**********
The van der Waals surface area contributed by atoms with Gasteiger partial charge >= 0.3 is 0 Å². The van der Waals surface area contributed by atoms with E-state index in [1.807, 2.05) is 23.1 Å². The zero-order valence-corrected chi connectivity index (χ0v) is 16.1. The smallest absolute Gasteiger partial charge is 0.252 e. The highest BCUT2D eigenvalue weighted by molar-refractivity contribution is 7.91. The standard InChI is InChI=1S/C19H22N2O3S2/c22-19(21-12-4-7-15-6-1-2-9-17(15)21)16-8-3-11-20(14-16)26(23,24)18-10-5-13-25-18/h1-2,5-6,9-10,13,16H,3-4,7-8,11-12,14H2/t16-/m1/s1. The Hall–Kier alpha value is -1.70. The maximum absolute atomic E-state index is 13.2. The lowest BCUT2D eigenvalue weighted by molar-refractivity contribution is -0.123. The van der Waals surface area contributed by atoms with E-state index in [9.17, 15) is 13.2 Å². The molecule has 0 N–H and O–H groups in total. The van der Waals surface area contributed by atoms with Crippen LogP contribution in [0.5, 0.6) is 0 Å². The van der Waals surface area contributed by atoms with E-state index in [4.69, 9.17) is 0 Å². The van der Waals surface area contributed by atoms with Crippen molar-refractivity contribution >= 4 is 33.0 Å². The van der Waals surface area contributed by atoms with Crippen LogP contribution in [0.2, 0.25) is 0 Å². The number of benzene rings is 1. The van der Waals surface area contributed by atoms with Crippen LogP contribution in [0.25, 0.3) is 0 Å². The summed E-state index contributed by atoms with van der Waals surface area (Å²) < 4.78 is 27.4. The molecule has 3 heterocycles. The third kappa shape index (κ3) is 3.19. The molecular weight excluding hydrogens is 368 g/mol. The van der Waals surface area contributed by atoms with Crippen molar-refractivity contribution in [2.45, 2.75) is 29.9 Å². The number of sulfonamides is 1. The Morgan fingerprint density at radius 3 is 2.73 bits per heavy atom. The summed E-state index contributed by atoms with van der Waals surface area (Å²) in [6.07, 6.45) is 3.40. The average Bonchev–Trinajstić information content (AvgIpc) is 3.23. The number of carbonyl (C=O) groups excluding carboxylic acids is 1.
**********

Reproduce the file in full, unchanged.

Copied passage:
The van der Waals surface area contributed by atoms with Gasteiger partial charge >= 0.3 is 0 Å². The van der Waals surface area contributed by atoms with E-state index in [1.807, 2.05) is 23.1 Å². The zero-order valence-corrected chi connectivity index (χ0v) is 16.1. The smallest absolute Gasteiger partial charge is 0.252 e. The highest BCUT2D eigenvalue weighted by molar-refractivity contribution is 7.91. The standard InChI is InChI=1S/C19H22N2O3S2/c22-19(21-12-4-7-15-6-1-2-9-17(15)21)16-8-3-11-20(14-16)26(23,24)18-10-5-13-25-18/h1-2,5-6,9-10,13,16H,3-4,7-8,11-12,14H2/t16-/m1/s1. The Hall–Kier alpha value is -1.70. The maximum absolute atomic E-state index is 13.2. The lowest BCUT2D eigenvalue weighted by molar-refractivity contribution is -0.123. The van der Waals surface area contributed by atoms with E-state index in [9.17, 15) is 13.2 Å². The molecule has 0 N–H and O–H groups in total. The van der Waals surface area contributed by atoms with Crippen LogP contribution in [0.5, 0.6) is 0 Å². The van der Waals surface area contributed by atoms with E-state index in [4.69, 9.17) is 0 Å². The van der Waals surface area contributed by atoms with Crippen molar-refractivity contribution >= 4 is 33.0 Å². The van der Waals surface area contributed by atoms with Crippen LogP contribution in [0.2, 0.25) is 0 Å². The number of benzene rings is 1. The van der Waals surface area contributed by atoms with Crippen LogP contribution in [0.25, 0.3) is 0 Å². The summed E-state index contributed by atoms with van der Waals surface area (Å²) < 4.78 is 27.4. The molecule has 3 heterocycles. The third kappa shape index (κ3) is 3.19. The molecular weight excluding hydrogens is 368 g/mol. The van der Waals surface area contributed by atoms with Crippen molar-refractivity contribution in [2.45, 2.75) is 29.9 Å². The number of sulfonamides is 1. The Morgan fingerprint density at radius 3 is 2.73 bits per heavy atom. The summed E-state index contributed by atoms with van der Waals surface area (Å²) in [6.07, 6.45) is 3.40. The average Bonchev–Trinajstić information content (AvgIpc) is 3.23. The number of carbonyl (C=O) groups excluding carboxylic acids is 1.